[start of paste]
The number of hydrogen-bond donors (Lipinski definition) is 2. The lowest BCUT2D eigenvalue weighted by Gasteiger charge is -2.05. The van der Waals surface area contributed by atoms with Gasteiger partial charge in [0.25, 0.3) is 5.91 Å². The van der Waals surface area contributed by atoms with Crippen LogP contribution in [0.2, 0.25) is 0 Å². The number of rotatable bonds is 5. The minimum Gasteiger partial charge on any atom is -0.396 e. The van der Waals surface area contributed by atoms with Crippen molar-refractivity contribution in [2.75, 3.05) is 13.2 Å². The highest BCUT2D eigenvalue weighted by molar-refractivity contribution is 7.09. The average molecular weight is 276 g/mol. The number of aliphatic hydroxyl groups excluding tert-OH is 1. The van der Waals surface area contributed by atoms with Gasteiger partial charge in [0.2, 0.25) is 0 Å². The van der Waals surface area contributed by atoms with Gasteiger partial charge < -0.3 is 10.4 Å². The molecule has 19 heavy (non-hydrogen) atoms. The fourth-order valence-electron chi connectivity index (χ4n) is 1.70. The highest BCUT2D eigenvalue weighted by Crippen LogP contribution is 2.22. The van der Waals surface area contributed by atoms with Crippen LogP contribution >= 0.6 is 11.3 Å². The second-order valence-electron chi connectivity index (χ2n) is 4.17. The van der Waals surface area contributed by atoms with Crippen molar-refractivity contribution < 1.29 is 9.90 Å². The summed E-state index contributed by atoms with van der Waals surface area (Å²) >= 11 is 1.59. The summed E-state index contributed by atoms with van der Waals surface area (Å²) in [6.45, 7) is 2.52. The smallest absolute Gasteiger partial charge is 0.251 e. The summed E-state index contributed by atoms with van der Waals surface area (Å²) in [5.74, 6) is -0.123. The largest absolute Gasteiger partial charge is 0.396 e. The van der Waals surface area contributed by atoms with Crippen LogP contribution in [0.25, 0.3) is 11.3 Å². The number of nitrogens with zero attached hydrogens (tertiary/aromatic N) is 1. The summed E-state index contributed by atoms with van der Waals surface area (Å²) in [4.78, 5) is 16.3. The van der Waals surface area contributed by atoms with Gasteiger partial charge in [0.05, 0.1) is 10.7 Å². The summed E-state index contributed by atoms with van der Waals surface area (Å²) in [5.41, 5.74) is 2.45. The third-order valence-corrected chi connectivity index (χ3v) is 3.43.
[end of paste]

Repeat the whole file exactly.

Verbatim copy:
The number of hydrogen-bond donors (Lipinski definition) is 2. The lowest BCUT2D eigenvalue weighted by Gasteiger charge is -2.05. The van der Waals surface area contributed by atoms with Gasteiger partial charge in [0.25, 0.3) is 5.91 Å². The van der Waals surface area contributed by atoms with Crippen LogP contribution in [0.2, 0.25) is 0 Å². The number of rotatable bonds is 5. The minimum Gasteiger partial charge on any atom is -0.396 e. The van der Waals surface area contributed by atoms with Crippen molar-refractivity contribution in [2.75, 3.05) is 13.2 Å². The highest BCUT2D eigenvalue weighted by molar-refractivity contribution is 7.09. The average molecular weight is 276 g/mol. The number of aliphatic hydroxyl groups excluding tert-OH is 1. The van der Waals surface area contributed by atoms with Gasteiger partial charge in [0.2, 0.25) is 0 Å². The van der Waals surface area contributed by atoms with Gasteiger partial charge < -0.3 is 10.4 Å². The molecule has 19 heavy (non-hydrogen) atoms. The fourth-order valence-electron chi connectivity index (χ4n) is 1.70. The highest BCUT2D eigenvalue weighted by Crippen LogP contribution is 2.22. The van der Waals surface area contributed by atoms with Crippen LogP contribution >= 0.6 is 11.3 Å². The second-order valence-electron chi connectivity index (χ2n) is 4.17. The van der Waals surface area contributed by atoms with Crippen molar-refractivity contribution < 1.29 is 9.90 Å². The summed E-state index contributed by atoms with van der Waals surface area (Å²) >= 11 is 1.59. The summed E-state index contributed by atoms with van der Waals surface area (Å²) in [6.45, 7) is 2.52. The smallest absolute Gasteiger partial charge is 0.251 e. The summed E-state index contributed by atoms with van der Waals surface area (Å²) in [5.74, 6) is -0.123. The largest absolute Gasteiger partial charge is 0.396 e. The van der Waals surface area contributed by atoms with Crippen LogP contribution in [0.25, 0.3) is 11.3 Å². The number of nitrogens with zero attached hydrogens (tertiary/aromatic N) is 1. The summed E-state index contributed by atoms with van der Waals surface area (Å²) in [4.78, 5) is 16.3. The van der Waals surface area contributed by atoms with Gasteiger partial charge in [0.05, 0.1) is 10.7 Å². The summed E-state index contributed by atoms with van der Waals surface area (Å²) in [5.41, 5.74) is 2.45. The third-order valence-corrected chi connectivity index (χ3v) is 3.43.